Hernandez s counsel argued on appeal that the trial judge should have used his discretion to grant additional credits towards Hernandez s twenty-year Passaic County sentence. In addition, Hernandez maintained that applying gap-time credits to the back end, as opposed to the front end, of a defendant s NERA sentence would be meaningless and contravene this Court s mandate that gap-time credits be awarded in a meaningful way. The State argued for affirmance because the sentencing court definitely looked at [the credits] carefully, knew the dates and knew what [it] was giving when [it] gave it.
In an unpublished order, the Appellate Division affirmed the trial court s judgment. The panel found no abuse of discretion with respect to the application of jail credits.
Rose s counsel argued on appeal that credits should be reallocated and applied towards the three-year parole bar on Rose s five-year CDS sentence so as to improve his chances of being accepted earlier into a drug treatment program and asserted that the manner in which the credits were awarded to Rose could not be worse awarded in terms of moving Mr. Rose from the State Prison system to drug programs.
In an unpublished order the Appellate Division affirmed the trial court s judgment on Rose s appeal and expressly reject[ed] defendant s argument as to the reallocation of jail credits.
The Supreme Court granted Hernandez s and Rose s petitions for certification and consolidated the matters for purposes of this opinion.
HELD: Both defendants are entitled to precisely what Rule 3:21-8 provides: credits against all sentences for any time served in custody in jail or in a state hospital between arrest and the imposition of sentence on each case. The Rule must be consistently applied to promote uniformity in sentencing; there is no room for discretion in either granting or denying credits.
1. A defendant may be eligible to receive jail credits under Rule 3:21-8 or gap-time credits under N.J.S.A. 2C:44-5(b)(2) to reduce the time to be served on his sentence. New Jersey courts have interpreted the Rule to allow jail credits only for such confinement as is attributable to the arrest or other detention resulting from the particular offense. Jail credits are mandatory when the Rule preconditions for their application are satisfied. In addition, they are day-for-day credits and are applied to the front end of a defendant s sentence. The credit awarded under N.J.S.A. 2C:44-5(b) is referred to as gap-time credit because it awards a defendant who is given two separate sentences on two different dates credit toward the second sentence for the time spent in custody since he or she began serving the first sentence. Gap-time credits apply towards the defendant s aggregate sentence and are applied to the back end of a sentence. If no parole ineligibility term is imposed, gap-time credits will advance the date on which a defendant first becomes eligible for parole. However, the Court rejects Hernandez s contention that her gap-time credit should reduce her parole bar. Despite the Court s numerous opinions on gap-time credits, it has addressed jail credits only occasionally. In at least two of those cases, however, the Court declined to read Rule 3:21-8 as requiring additional credit. (Pp. 13-26)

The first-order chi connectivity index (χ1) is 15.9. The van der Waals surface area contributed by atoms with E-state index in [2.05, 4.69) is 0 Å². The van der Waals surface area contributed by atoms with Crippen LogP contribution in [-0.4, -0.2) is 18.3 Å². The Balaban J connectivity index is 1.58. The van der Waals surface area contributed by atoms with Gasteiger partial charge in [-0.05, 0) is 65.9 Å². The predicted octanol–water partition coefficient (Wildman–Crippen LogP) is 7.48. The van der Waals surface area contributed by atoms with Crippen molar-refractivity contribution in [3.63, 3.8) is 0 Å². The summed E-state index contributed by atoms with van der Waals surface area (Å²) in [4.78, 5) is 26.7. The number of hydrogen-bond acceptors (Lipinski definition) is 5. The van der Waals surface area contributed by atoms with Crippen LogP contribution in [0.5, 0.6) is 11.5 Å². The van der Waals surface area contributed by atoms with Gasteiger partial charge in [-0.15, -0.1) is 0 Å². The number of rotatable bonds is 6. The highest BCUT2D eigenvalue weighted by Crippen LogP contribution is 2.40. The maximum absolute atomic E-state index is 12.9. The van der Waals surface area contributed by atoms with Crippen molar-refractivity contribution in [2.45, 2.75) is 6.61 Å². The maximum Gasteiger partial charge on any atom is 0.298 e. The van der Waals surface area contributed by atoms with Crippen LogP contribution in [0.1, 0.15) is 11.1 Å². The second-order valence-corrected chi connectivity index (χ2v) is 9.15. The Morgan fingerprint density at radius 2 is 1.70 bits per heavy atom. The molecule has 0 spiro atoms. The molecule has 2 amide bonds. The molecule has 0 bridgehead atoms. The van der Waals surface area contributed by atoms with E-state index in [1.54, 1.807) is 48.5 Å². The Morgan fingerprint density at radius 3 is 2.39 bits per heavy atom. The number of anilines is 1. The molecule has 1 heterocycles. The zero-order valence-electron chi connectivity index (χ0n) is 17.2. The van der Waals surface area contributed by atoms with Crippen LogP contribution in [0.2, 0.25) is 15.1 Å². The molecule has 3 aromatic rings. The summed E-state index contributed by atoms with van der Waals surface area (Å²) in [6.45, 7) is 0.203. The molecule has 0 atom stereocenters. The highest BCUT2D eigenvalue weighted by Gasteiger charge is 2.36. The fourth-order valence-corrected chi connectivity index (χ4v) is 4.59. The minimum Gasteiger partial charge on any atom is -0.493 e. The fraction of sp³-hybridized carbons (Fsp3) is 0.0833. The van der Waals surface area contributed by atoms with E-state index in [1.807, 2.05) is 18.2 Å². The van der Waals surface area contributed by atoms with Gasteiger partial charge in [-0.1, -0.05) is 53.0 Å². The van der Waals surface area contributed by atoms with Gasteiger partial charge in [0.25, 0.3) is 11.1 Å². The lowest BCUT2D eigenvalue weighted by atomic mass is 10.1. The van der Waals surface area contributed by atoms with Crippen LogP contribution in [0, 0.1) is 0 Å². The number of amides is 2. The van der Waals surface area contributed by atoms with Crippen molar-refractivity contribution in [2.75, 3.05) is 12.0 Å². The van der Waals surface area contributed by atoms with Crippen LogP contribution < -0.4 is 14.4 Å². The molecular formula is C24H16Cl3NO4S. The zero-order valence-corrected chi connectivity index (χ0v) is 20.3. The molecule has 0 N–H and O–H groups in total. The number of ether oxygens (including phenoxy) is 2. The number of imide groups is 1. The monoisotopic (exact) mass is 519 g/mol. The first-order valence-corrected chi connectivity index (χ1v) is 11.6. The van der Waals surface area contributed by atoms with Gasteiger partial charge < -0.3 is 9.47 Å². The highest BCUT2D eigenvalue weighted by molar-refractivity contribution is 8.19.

2. The Rule governing jail credits has read as it now reads since 1969. However, there have been numerous developments in our criminal procedure and law of sentencing since the Rule was adopted that impact on its proper interpretation. The Code of Criminal Justice, adopted long after the Rule was placed in its present form, seeks to promote disposition of all open charges against a defendant to expedite any incarceration and rehabilitation. In addition, the rules were amended to promote more expeditious processing and disposition of criminal cases. In this context, it is inconceivable that two defendants sentenced to the same sentences for the same crimes in two different counties should actually serve different amounts of real time depending only on the sequence and timing of the imposition of sentence. Neither the Code of Criminal Justice nor our rules of procedure contemplate that the real time a defendant is to serve in custody should turn on which case a prosecutor or court decides to move first. Accordingly, Hernandez should be entitled to jail credit on the Passaic County sentence for the time she spent in custody between her Passaic County arrest and the date sentence was imposed in Ocean County. There is nothing new or extraordinary in this holding and the same principles apply to the Rose matter. Accordingly, the Court interprets Rule 3:21-8 to provide exactly what it states in plain language, and prosecutors and defendants negotiating plea recommendations as well as sentencing judges should so understand it. The Rule must be consistently applied to promote uniformity in sentencing; there is no room for discretion in either granting or denying credits. (Pp. 26-32)
The matters are REMANDED for reconsideration of the award of jail credits consistent with this opinion, which shall apply only prospectively to sentences imposed as of tomorrow, except for those matters still on direct appeal in which the amount of jail credits was actually questioned or challenged by defendant at sentencing.